Author bio

Phil Knight founded Just Enough after hearing the story of a young girl trafficked from Moldova – he wanted to go into schools and talk to children about slavery and how they could help stop it. A former session drummer, Phil toured the world, now he’s committed to educating children about human trafficking and other key issues such as knife crime and county lines through his work with Just Enough.

Picture credit: People photo created by freepik –


  1. This is really interesting and heartbreaking at the same time – it’s so sad we even have to talk about some of these things with our children, but doing it sensitively and responsibly is very important!

  2. I’m a firm believer of being honest with our kids, even while they are young. Our 5 year old has recently started asking about death and I’m trying to be totally honest with him but tactful at the same time. It’s hard as all we want to do is protect them but at the same time I’d rather not lie to him. Very interesting read.

  3. Like you, Phil, we have a toddler. So whilst we don’t have to explain these sorts of things yet, it’s scary to think we will need to soon enough. What a cruel world it can be. Thank you for the advice and keep up the good work.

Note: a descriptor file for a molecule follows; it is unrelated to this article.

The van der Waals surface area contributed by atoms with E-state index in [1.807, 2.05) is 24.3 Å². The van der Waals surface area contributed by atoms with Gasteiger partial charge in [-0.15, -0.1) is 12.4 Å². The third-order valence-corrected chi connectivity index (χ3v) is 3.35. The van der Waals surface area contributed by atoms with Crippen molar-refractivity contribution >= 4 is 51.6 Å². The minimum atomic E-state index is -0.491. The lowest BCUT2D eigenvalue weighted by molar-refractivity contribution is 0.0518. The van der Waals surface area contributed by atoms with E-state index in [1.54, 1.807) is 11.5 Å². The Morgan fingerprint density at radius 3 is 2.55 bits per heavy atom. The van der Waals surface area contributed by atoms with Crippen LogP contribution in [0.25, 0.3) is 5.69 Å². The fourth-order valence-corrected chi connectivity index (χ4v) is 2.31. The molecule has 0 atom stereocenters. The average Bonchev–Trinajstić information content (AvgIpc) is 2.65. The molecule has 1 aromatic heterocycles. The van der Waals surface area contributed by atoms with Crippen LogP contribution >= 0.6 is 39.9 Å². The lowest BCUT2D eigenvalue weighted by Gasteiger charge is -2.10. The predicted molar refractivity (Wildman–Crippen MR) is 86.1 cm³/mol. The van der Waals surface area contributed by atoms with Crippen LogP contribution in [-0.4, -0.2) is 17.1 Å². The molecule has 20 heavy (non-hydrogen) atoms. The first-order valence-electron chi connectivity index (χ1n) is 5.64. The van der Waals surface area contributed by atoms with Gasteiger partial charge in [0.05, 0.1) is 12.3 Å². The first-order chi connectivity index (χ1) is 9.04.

4. So interesting but the reality can be a little harsh sometimes 🙁 It is important that we speak openly about such things otherwise people become embarrassed to be open about them. It paves the way better for when they are older too and having to deal with such issues in an adult world

  5. I try and be honest with the kids at all times and not shield them from the truth. It’s not easy though, there is so much upsetting stuff in the news

  6. This sounds like a very rewarding project. We are honest with our 6 year old about things that happen and although I would prefer not to. I agree that educating early can help protect them and others. Sounds like a great foundation with a very important message.

  7. That is very scary to think about but it happens over here too in the States. No one wants to talk about it though. It hardly even makes the news. It’s one of those things pushed under the rug but it really should be addressed. Thanks for bringing this to our attention.

  8. Really interesting reading. We have always tried to be quite open with our kids and chat about things they hear. It makes such a difference if you don’t make a big deal about things, the kids can talk openly with you then

  9. I totally agree about being honest with our kids. But, as you say it’s all about getting the balance right. You need to make sure they’re aware of the dangers without scaring them.

  10. I really love how everyone here is so pro being honest with their kids – I think it is important, although the truth can be very uncomfortable sometimes x